Socioeconomic differences in selected dietary habits among Norwegian 13–14 year-olds: a cross-sectional study
Background: Social inequalities in health are a major and even growing problem in all European countries.
Objective: The aim of the present study was to describe 1) differences in dietary habits among Norwegian adolescents by gender and socioeconomic status; 2) differences in self-reported knowledge of dietary guidelines among their parents according to socioeconomic status.
Design: In 2012, a cross-sectional study where students filled in a web-based food frequency questionnaire at school was conducted in nine lower secondary schools in Vest-Agder County, Norway. Socioeconomic status (SES) and knowledge of dietary guidelines were obtained from the parents using a web-based questionnaire. In total, 517 ninth-grade students (mean age 13.9) out of 742 invited students participated in the study, giving a participation rate of 69.7%. The total number of dyads with information on both parents and students was 308 (41.5%).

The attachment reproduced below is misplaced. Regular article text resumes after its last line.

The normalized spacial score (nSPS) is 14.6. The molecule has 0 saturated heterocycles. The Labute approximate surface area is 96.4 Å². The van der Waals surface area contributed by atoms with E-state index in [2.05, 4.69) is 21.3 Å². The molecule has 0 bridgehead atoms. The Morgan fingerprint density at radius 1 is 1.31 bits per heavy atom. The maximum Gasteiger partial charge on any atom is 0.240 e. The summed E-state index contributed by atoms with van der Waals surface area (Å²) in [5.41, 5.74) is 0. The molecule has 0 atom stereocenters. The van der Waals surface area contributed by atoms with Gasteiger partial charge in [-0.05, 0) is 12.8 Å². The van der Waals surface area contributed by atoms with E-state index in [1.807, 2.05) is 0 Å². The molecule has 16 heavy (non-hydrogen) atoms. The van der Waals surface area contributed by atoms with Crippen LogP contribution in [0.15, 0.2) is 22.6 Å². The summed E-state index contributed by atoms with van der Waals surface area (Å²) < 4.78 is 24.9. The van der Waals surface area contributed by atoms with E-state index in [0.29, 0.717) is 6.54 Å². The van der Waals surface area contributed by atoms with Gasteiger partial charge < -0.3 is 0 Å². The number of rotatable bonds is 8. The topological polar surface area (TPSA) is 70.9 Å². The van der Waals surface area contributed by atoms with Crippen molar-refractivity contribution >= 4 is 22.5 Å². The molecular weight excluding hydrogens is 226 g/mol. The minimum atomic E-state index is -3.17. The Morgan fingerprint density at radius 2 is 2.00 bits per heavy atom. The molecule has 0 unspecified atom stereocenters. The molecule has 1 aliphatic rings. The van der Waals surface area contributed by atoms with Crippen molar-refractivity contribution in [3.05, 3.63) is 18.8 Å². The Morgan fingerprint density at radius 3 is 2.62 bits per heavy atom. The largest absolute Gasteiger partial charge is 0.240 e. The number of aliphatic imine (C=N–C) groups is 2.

Results: The findings indicate that there is a tendency for girls to have a healthier diet than boys, with greater intake of fruits and vegetables (girls intake in median 3.5 units per day and boys 2.9 units per day), and lower intake of soft drinks (girls 0.25 l in median versus boys 0.5 l per week). Students from families with higher SES reported a significant higher intake of vegetables and fish, and lower intake of soft drinks and fast food than those from lower SES. Parents with higher SES reported a significantly better knowledge of dietary guidelines compared to those with lower SES.
Conclusions: Differences in dietary habits were found between groups of students by gender and SES. Differences were also found in parents’ self-reported knowledge of dietary guidelines. This social patterning should be recognized in public health interventions.
Keywords: dietary habits; socioeconomic status; nutrition knowledge; adolescents; soft drinks; fruits and vegetables
(Published: 24 July 2014)
Citation: Food & Nutrition Research 2014, 58: 23590 - http://dx.doi.org/10.3402/fnr.v58.23590
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